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Charles W. Morgan: The Last Wooden Whaling Ship

Charles W. Morgan: The Last Wooden Whaling Ship

Standing on the wide sweep of the Charles W. Morgan’s deck and staring up at her forest of rigging towering overhead one can imagine sailing across the oceans of the world on this ship. She was the last of a great fleet of 2,700 Yankee whaleships that circled the earth in search of whales. Lisa Saunders, author of The Mystic Seafarers Trail named the Charles W. Morgan one of the seven wonders of mystic and indeed, she is one of the must-sees when you visit Mystic.

The Morgan was named after her owner Charles W. Morgan, a businessman, and banker, who owned a fleet of 14 whaling ships. The whaleship was launched in New Bedford, MA. on July 21, 1841, and is the oldest square-rigged American merchant vessel afloat. The ship measures 106 feet 11 inches in length on deck with her beam measuring 27 feet 9 inches. The top of her mast is 110 feet above the deck. When fully-rigged she carries 7,134 square feet of sail. In 1966 the Morgan was declared a National Historic Landmark.

The Morgan was known as a lucky ship because she always returned a profit regardless of rough seas, storms, or cannibals. The ship’s maiden voyage began on September 6, 1841, with a journey around Cape Horn and across the Pacific Ocean. Following Morgan’s initial three-year four-month voyage she came home with 1,600 barrels of sperm oil, 800 barrels of whale oil, and 10,000 pounds of baleen (whalebone) which was worth around $56,000, a fortune at the time. During the Civil War, many whaleships were sunk but the Morgan avoided the war by being at sea for most of its duration.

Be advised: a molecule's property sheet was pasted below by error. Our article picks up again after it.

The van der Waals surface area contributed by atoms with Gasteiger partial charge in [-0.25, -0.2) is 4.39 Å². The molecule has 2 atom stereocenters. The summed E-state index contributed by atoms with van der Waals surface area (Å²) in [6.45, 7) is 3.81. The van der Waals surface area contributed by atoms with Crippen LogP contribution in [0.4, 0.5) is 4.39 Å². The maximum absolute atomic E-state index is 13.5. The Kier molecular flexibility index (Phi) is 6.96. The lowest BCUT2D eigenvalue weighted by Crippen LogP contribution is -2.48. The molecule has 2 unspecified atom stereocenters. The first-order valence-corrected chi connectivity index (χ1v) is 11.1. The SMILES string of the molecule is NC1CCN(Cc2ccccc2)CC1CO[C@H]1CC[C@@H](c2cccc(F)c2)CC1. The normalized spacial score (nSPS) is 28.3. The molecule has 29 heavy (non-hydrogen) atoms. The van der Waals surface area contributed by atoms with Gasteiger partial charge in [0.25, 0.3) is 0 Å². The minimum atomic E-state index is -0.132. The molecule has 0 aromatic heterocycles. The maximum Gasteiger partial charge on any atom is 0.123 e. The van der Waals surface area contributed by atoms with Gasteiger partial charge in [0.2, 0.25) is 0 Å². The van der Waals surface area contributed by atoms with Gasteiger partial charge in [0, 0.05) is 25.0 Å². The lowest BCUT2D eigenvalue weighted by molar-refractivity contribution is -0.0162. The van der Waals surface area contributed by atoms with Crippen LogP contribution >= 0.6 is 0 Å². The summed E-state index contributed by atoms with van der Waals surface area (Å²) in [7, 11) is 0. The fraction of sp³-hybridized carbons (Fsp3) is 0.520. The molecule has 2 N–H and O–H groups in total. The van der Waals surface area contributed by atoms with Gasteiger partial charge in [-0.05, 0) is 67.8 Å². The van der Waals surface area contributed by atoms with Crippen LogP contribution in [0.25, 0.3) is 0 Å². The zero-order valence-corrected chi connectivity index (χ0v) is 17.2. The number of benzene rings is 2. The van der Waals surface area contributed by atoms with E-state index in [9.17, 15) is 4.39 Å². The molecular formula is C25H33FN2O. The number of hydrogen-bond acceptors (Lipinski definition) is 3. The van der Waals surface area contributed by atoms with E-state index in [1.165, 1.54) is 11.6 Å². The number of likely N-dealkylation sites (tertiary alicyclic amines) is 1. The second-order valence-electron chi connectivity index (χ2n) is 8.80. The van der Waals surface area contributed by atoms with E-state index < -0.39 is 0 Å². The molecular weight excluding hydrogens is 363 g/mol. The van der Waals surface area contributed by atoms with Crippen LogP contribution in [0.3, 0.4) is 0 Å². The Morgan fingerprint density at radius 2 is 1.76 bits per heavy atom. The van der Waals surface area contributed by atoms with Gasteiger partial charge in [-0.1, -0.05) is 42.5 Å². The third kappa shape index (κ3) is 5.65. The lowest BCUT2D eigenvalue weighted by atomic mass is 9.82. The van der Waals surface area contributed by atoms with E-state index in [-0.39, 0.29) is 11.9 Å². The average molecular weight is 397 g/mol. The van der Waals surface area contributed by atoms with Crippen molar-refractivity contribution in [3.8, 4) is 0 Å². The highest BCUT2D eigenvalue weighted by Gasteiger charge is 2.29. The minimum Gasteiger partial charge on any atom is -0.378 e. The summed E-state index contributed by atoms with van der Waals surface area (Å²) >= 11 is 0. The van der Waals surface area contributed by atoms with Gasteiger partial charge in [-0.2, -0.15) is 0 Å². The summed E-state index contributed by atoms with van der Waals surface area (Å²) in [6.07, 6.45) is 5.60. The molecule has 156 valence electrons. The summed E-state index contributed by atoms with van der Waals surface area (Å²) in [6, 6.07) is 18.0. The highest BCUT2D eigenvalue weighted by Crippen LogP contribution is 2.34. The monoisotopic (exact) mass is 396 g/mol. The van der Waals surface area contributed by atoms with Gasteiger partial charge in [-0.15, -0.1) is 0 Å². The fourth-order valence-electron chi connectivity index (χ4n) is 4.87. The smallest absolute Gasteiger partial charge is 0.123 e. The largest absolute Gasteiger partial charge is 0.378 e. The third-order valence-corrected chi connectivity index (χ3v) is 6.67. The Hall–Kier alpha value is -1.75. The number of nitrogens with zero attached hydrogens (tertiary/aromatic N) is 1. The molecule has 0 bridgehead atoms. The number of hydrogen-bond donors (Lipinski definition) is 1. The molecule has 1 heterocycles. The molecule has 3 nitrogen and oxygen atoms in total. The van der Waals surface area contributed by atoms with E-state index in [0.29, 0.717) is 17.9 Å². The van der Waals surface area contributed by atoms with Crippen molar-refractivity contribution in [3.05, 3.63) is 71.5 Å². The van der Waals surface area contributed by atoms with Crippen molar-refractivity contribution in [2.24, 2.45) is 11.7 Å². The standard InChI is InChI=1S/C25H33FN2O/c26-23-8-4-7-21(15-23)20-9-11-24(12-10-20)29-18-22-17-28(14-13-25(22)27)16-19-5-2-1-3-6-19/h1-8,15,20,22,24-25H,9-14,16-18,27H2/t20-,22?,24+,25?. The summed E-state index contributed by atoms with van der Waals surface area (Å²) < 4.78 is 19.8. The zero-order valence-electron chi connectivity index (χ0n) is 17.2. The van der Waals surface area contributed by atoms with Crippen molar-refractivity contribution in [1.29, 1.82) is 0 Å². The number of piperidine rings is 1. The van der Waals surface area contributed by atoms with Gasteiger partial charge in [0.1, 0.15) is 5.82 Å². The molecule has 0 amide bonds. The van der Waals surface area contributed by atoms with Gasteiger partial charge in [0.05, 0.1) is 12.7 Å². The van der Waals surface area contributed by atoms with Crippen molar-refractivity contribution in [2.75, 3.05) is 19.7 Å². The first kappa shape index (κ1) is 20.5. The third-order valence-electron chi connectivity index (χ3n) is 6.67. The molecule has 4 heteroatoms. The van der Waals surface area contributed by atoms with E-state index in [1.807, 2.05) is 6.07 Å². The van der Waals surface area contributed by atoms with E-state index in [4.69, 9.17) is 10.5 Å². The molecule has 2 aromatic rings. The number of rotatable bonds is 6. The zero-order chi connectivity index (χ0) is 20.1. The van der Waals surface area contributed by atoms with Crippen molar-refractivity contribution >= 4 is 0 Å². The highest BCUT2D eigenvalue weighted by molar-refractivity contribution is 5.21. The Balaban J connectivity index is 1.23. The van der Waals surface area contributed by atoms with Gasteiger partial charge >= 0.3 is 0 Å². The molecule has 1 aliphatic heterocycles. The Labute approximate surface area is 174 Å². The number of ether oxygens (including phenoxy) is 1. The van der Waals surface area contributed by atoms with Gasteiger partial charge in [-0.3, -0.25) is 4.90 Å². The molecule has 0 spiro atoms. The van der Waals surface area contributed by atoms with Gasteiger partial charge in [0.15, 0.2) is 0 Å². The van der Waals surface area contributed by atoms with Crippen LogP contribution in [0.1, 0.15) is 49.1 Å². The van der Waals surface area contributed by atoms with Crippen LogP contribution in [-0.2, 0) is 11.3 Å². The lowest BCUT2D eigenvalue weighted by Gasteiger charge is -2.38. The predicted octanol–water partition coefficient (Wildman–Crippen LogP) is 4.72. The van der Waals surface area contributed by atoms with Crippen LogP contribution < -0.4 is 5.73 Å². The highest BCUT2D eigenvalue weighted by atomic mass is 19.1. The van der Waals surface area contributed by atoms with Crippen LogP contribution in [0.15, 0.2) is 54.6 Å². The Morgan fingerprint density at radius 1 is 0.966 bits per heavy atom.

The Morgan sailed with a crew of about 35 during her 80-year career and over 1000 seamen of every nationality crewed on her. Many of her voyages lasted more than three years. In the beginning signing on a crew was easy as many young men saw a financial opportunity in a whaling voyage. Later, during the industrial revolution, crews became difficult to recruit because of the abundance of factory jobs so whaleships sailed with skeleton crews, filling their crew positions with fishermen from the Azores and other ports. These fishermen then brought over their families and established many of New England’s immigrant communities.

The Morgan’s last whaling voyage was in 1921.  During her long career, she’d survived being frozen in the ice in the Arctic, attacks by South Sea headhunters, a fire aboard ship, and a host of other calamitous events. She was saved from demolition and became a museum ship for the estate of Col. Edward H. R. Green in South Dartmouth, MA. In 1941 she became a part of the collection of Mystic Seaport Museum.

In May 2014, following a five-year multi-million dollar restoration, the Morgan left the seaport and set out on her 38th voyage. Her new role is in education, helping to bring about awareness of our maritime heritage and of the environmental issues that are now facing our oceans. 

Learn more about visiting the Charles W. Morgan at Mystic Seaport. 

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